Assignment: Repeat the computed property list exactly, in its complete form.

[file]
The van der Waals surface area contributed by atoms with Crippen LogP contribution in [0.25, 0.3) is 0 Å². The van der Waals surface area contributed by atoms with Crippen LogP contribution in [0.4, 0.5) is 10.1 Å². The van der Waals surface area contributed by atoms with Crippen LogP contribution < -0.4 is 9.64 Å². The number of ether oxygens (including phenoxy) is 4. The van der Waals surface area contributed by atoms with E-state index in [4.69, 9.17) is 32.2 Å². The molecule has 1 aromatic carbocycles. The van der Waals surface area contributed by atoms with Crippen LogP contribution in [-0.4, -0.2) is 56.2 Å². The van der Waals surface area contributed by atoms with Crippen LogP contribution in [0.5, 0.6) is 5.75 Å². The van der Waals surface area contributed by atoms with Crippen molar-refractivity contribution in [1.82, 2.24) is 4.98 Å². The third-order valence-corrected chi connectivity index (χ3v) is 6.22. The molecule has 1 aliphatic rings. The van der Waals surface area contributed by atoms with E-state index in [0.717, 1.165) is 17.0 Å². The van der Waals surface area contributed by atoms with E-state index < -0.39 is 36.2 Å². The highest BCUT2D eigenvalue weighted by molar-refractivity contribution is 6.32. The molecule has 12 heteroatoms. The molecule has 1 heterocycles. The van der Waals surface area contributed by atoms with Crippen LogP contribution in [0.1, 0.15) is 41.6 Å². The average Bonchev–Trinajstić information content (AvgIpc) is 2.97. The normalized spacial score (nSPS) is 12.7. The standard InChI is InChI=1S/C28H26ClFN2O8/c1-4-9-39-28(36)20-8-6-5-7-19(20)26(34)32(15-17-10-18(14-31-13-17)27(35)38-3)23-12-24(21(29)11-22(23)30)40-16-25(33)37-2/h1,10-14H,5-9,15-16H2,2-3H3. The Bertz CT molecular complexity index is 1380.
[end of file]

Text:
The van der Waals surface area contributed by atoms with Crippen LogP contribution in [0.25, 0.3) is 0 Å². The van der Waals surface area contributed by atoms with Crippen LogP contribution in [0.4, 0.5) is 10.1 Å². The van der Waals surface area contributed by atoms with Crippen LogP contribution < -0.4 is 9.64 Å². The number of ether oxygens (including phenoxy) is 4. The van der Waals surface area contributed by atoms with E-state index in [4.69, 9.17) is 32.2 Å². The molecule has 1 aromatic carbocycles. The van der Waals surface area contributed by atoms with Crippen LogP contribution in [-0.4, -0.2) is 56.2 Å². The van der Waals surface area contributed by atoms with Crippen LogP contribution in [0.5, 0.6) is 5.75 Å². The van der Waals surface area contributed by atoms with Crippen molar-refractivity contribution in [1.82, 2.24) is 4.98 Å². The third-order valence-corrected chi connectivity index (χ3v) is 6.22. The molecule has 1 aliphatic rings. The van der Waals surface area contributed by atoms with E-state index in [0.717, 1.165) is 17.0 Å². The van der Waals surface area contributed by atoms with E-state index < -0.39 is 36.2 Å². The highest BCUT2D eigenvalue weighted by molar-refractivity contribution is 6.32. The molecule has 12 heteroatoms. The molecule has 1 heterocycles. The van der Waals surface area contributed by atoms with Crippen LogP contribution in [0.1, 0.15) is 41.6 Å². The average Bonchev–Trinajstić information content (AvgIpc) is 2.97. The normalized spacial score (nSPS) is 12.7. The standard InChI is InChI=1S/C28H26ClFN2O8/c1-4-9-39-28(36)20-8-6-5-7-19(20)26(34)32(15-17-10-18(14-31-13-17)27(35)38-3)23-12-24(21(29)11-22(23)30)40-16-25(33)37-2/h1,10-14H,5-9,15-16H2,2-3H3. The Bertz CT molecular complexity index is 1380.